How a B.C. upstart became a key player in the real estate software biz

Real estate software firm Spark caters to developers in 80 cities throughout North America and beyond.

Credit: Spark

Simeon Garratt launched Spark in 2012 after moving to Vancouver from China

Spark, co-founded by Simeon Garratt, now caters to property developers in 80 cities throughout North America and beyond

Before he launched Spark RE Technologies, a real estate software firm based in Vancouver, Simeon Garratt couldn’t have lived a more different life.

Garratt mostly grew up in China and Malaysia, where his Canadian parents, who now run their own nongovernmental organization, did Christian aid work. (Julia and Kevin Garratt were detained and imprisoned in China in 2014 after being accused of spying. They were both released and deported, but only after Kevin Garratt had spent 775 days in jail.)

Garratt started out in the cosmetics industry in 2008, as a liaison between a Chinese manufacturing group and big private label brands in North America.

“I would go to the big shows,” he says of that business development job, which saw him work between the southern Chinese cities of Shenzhen and Guangzhou and fly to places as far-flung as Beijing and Italy. “I would travel around with a suitcase full of makeup brushes and eyelash curlers and things, go to stores and suppliers and try to negotiate better rates. And then I would put together plans for these private label brands to roll into their next series of production.”

He didn’t last long. “It was a great job, but living in southern China, especially in that area of southern China, it’s an absolute grind.”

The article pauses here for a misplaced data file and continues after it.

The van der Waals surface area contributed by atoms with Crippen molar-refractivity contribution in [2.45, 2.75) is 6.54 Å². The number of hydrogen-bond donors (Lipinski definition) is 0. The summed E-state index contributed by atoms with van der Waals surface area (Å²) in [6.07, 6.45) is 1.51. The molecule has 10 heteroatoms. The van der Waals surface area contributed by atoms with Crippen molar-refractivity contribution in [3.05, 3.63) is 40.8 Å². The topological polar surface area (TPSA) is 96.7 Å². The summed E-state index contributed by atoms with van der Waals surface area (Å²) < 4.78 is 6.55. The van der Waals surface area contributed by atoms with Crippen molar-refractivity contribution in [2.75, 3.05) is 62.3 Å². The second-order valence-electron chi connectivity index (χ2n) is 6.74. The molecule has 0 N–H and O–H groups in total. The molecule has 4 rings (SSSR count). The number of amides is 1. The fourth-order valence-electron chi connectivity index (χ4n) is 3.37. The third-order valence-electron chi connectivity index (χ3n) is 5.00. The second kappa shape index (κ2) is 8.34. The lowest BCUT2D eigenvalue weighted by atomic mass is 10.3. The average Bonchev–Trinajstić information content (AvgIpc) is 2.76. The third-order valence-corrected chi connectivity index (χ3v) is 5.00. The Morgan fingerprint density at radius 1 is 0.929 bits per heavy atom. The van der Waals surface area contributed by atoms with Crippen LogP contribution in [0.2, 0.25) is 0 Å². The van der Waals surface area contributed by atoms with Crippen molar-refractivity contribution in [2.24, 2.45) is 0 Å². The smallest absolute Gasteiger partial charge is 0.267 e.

So about a decade ago, Garratt jumped on a plane. “I didn’t want to move back to Toronto, which is where I was born, and I landed in Vancouver.”

There, he quickly found a new career. “The long and short of it is that I was a white guy who spoke Mandarin and Cantonese in 2010 in Vancouver, and I got into real estate because everybody that was buying homes here was from China.”

Garratt spent the next couple of years helping agents, developers and marketing firms sell projects between Vancouver and Asia. Along the way, he noticed that big developers in his new hometown, Toronto and the U.S. used what he calls “archaic” software. “It was Excel spreadsheets and legacy platforms,” says the Spark co-founder and CEO, who has a BA in marketing from New York University’s Leonard N. Stern School of Business. “It didn’t work very well overseas.”

Thinking he could do better, Garratt met the other members of Spark’s original team, including Cody Curley, who is now co-founder and chief product officer. “We decided that we would try to build a platform that we could then sell back to the guys that I was working with.”

Condo presales from A to Z

To make Spark happen, Garratt spent the next year and a half working out of his living room with Curley and three other colleagues. At first, the team self-funded that effort through side jobs. Thanks to a $150,000 loan from Business Development Bank of Canada (BDC) in 2014, they were able to hire their first employees and move into a coworking space in Gastown.

Spark’s customer relationship management software caters exclusively to developers that are building condominium projects for presale—a model that originated in Vancouver with the likes of Rennie and MLA Canada. “We are all the back-end information that lives behind a developer’s sales process,” Garratt says. “We’re not reinventing the wheel in any specific way, but what we are doing is we’ve curated different pieces of software into what fits this very, very specific niche,”